The Board of Directors of Ciment Català has deployed a program of visits and meetings with the members of the different political parties represented in the Committee on the Environment and Sustainability of the Parliament of Catalonia. This program, initiated last November, is aimed at explaining in the parliamentary headquarters the situation of the sector and the activities it is developing to reduce the environmental impacts and the natural environment of its industrial activity. Among other actions, parliamentarians are informed of investments in facilities (from filters to technology), of energy substitution for the saving of fossil fuels, of the material recovery of waste or of quarry restoration projects. All these actions help to further improve the environmental behavior of the production plants and, in many cases, they make a contribution to society as a whole, as in the problematic waste management.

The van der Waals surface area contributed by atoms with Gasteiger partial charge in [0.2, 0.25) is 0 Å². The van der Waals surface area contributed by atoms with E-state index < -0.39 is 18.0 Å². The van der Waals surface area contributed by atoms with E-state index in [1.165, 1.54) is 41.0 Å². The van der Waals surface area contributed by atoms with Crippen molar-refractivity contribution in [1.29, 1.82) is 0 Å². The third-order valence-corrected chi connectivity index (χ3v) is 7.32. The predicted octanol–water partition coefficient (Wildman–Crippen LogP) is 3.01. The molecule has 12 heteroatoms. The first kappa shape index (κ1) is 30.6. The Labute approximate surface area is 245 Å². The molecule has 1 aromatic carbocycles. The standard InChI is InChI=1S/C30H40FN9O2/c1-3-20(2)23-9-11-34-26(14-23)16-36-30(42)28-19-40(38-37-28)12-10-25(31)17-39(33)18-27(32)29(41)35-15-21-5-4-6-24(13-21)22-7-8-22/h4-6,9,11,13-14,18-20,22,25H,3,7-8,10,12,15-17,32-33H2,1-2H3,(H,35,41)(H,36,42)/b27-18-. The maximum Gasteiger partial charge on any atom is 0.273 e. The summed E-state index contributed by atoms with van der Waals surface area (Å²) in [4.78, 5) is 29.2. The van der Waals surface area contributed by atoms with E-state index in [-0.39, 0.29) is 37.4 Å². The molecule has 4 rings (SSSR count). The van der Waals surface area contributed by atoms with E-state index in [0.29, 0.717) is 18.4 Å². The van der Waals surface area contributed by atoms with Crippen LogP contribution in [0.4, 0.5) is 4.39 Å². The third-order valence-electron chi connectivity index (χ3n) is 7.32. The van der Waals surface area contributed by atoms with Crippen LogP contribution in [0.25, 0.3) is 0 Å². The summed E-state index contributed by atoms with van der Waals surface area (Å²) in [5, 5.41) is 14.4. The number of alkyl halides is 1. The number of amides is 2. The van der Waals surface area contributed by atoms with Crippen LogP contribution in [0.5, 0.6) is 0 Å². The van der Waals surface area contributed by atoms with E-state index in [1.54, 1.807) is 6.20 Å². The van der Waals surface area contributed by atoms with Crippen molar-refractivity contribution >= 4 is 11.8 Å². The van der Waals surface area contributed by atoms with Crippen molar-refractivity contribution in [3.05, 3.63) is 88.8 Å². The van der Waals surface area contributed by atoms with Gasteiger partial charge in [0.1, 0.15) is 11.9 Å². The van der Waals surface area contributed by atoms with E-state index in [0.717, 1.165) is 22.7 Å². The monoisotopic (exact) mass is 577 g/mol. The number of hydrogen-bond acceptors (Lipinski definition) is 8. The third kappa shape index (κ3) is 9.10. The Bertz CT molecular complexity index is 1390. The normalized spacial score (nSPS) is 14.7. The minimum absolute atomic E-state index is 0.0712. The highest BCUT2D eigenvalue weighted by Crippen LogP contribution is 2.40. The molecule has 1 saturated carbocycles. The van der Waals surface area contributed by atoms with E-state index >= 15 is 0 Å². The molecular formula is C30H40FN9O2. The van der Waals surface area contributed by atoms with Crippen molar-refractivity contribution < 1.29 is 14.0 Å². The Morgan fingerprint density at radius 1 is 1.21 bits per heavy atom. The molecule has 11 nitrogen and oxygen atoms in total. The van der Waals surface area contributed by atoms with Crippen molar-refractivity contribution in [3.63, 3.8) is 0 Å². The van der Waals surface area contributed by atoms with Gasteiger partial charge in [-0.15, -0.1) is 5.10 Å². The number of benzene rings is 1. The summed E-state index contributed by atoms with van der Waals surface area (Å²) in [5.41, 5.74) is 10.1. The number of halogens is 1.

The program of work sessions in the Parliament is part of the information transparency policy of the sector. Precisely, at each meeting, the political partners are offered the option of visiting a cement factory, so that they can verify on site the level of execution of the before mentioned actions.
Meetings with parliamentarians allow us to also address different issues that affect the industry. Among the most current ones, we can mention the situation of the market in Catalonia, which is heavily burdened by the lack of public investment in new infrastructures and maintenance projects that already exist. It also transmits the objections that the sector puts to some aspects of the preliminary draft of the Climate Change Law that is being processed by the Parliament of Catalonia. Some of the provisions foreseen in the new regulatory text may limit the competitiveness of Catalan factories, at a delicate moment for the domestic market situation, to the point of threatening its continuity. Paradoxically, an eventual relocation of the Catalan cement industry could cause the perverse effect of greater contamination, since it would force the import of cement from abroad, with the consequent environmental impact derived from transport.